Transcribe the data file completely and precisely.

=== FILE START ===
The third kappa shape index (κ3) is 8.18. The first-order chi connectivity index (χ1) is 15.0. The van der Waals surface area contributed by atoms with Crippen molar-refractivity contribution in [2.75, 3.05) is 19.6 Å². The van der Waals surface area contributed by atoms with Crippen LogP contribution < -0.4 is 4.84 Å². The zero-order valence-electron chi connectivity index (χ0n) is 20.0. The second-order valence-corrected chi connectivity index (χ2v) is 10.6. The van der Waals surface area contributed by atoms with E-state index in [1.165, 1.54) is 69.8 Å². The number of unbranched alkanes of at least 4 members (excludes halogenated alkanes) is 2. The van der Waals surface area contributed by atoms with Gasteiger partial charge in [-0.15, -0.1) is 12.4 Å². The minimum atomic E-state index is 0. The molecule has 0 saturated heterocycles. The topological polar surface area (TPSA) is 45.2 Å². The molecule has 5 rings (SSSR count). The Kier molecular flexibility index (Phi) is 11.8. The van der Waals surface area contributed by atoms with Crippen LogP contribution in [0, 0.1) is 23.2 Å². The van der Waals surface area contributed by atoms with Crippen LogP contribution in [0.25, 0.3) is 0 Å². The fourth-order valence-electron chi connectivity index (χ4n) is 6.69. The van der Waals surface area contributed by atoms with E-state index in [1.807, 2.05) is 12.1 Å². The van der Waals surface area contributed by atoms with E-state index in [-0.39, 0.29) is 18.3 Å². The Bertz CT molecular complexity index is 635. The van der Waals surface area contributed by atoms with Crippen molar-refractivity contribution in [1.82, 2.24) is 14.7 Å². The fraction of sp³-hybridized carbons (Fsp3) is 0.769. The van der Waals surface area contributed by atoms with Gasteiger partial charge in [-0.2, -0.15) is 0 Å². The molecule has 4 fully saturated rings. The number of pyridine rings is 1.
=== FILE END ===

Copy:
The third kappa shape index (κ3) is 8.18. The first-order chi connectivity index (χ1) is 15.0. The van der Waals surface area contributed by atoms with Crippen molar-refractivity contribution in [2.75, 3.05) is 19.6 Å². The van der Waals surface area contributed by atoms with Crippen LogP contribution < -0.4 is 4.84 Å². The zero-order valence-electron chi connectivity index (χ0n) is 20.0. The second-order valence-corrected chi connectivity index (χ2v) is 10.6. The van der Waals surface area contributed by atoms with E-state index in [1.165, 1.54) is 69.8 Å². The number of unbranched alkanes of at least 4 members (excludes halogenated alkanes) is 2. The van der Waals surface area contributed by atoms with Gasteiger partial charge in [-0.15, -0.1) is 12.4 Å². The minimum atomic E-state index is 0. The molecule has 0 saturated heterocycles. The topological polar surface area (TPSA) is 45.2 Å². The molecule has 5 rings (SSSR count). The Kier molecular flexibility index (Phi) is 11.8. The van der Waals surface area contributed by atoms with Crippen LogP contribution in [0, 0.1) is 23.2 Å². The van der Waals surface area contributed by atoms with Crippen LogP contribution in [0.25, 0.3) is 0 Å². The fourth-order valence-electron chi connectivity index (χ4n) is 6.69. The van der Waals surface area contributed by atoms with E-state index in [1.807, 2.05) is 12.1 Å². The van der Waals surface area contributed by atoms with E-state index in [-0.39, 0.29) is 18.3 Å². The Bertz CT molecular complexity index is 635. The van der Waals surface area contributed by atoms with Crippen molar-refractivity contribution in [1.82, 2.24) is 14.7 Å². The fraction of sp³-hybridized carbons (Fsp3) is 0.769. The van der Waals surface area contributed by atoms with Gasteiger partial charge in [-0.2, -0.15) is 0 Å². The molecule has 4 fully saturated rings. The number of pyridine rings is 1.